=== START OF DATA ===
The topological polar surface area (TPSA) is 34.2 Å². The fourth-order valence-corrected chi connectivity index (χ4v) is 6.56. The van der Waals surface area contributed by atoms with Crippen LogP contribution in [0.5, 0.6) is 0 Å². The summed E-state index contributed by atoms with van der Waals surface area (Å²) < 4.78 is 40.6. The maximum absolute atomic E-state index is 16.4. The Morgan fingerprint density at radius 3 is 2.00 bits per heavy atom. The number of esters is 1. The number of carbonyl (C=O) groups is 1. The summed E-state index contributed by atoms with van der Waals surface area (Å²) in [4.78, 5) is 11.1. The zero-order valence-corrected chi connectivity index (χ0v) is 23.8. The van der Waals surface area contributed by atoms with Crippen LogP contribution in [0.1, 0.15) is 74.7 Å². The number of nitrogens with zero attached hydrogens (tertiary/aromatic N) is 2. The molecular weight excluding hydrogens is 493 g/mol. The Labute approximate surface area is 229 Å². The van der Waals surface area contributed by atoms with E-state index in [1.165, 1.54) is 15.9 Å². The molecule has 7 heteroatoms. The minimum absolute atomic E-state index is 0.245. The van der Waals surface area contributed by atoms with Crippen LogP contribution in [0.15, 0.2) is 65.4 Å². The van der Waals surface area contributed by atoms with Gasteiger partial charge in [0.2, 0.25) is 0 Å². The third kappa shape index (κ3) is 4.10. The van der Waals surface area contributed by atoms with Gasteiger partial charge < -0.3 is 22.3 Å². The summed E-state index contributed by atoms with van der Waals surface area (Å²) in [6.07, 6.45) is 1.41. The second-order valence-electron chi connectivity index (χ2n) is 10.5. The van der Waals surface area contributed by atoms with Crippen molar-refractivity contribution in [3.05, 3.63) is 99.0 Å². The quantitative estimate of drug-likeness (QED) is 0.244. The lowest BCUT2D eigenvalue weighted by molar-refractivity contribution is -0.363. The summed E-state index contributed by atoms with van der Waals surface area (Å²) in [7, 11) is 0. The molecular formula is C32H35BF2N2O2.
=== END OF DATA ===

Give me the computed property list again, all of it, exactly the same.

The topological polar surface area (TPSA) is 34.2 Å². The fourth-order valence-corrected chi connectivity index (χ4v) is 6.56. The van der Waals surface area contributed by atoms with Crippen LogP contribution in [0.5, 0.6) is 0 Å². The summed E-state index contributed by atoms with van der Waals surface area (Å²) < 4.78 is 40.6. The maximum absolute atomic E-state index is 16.4. The Morgan fingerprint density at radius 3 is 2.00 bits per heavy atom. The number of esters is 1. The number of carbonyl (C=O) groups is 1. The summed E-state index contributed by atoms with van der Waals surface area (Å²) in [4.78, 5) is 11.1. The zero-order valence-corrected chi connectivity index (χ0v) is 23.8. The van der Waals surface area contributed by atoms with Crippen LogP contribution in [0.1, 0.15) is 74.7 Å². The number of nitrogens with zero attached hydrogens (tertiary/aromatic N) is 2. The molecular weight excluding hydrogens is 493 g/mol. The Labute approximate surface area is 229 Å². The van der Waals surface area contributed by atoms with E-state index in [1.165, 1.54) is 15.9 Å². The molecule has 7 heteroatoms. The minimum absolute atomic E-state index is 0.245. The van der Waals surface area contributed by atoms with Crippen LogP contribution in [0.15, 0.2) is 65.4 Å². The van der Waals surface area contributed by atoms with Gasteiger partial charge in [0.2, 0.25) is 0 Å². The third kappa shape index (κ3) is 4.10. The van der Waals surface area contributed by atoms with Gasteiger partial charge < -0.3 is 22.3 Å². The summed E-state index contributed by atoms with van der Waals surface area (Å²) in [6.07, 6.45) is 1.41. The second-order valence-electron chi connectivity index (χ2n) is 10.5. The van der Waals surface area contributed by atoms with Crippen molar-refractivity contribution in [3.05, 3.63) is 99.0 Å². The quantitative estimate of drug-likeness (QED) is 0.244. The lowest BCUT2D eigenvalue weighted by molar-refractivity contribution is -0.363. The summed E-state index contributed by atoms with van der Waals surface area (Å²) in [7, 11) is 0. The molecular formula is C32H35BF2N2O2.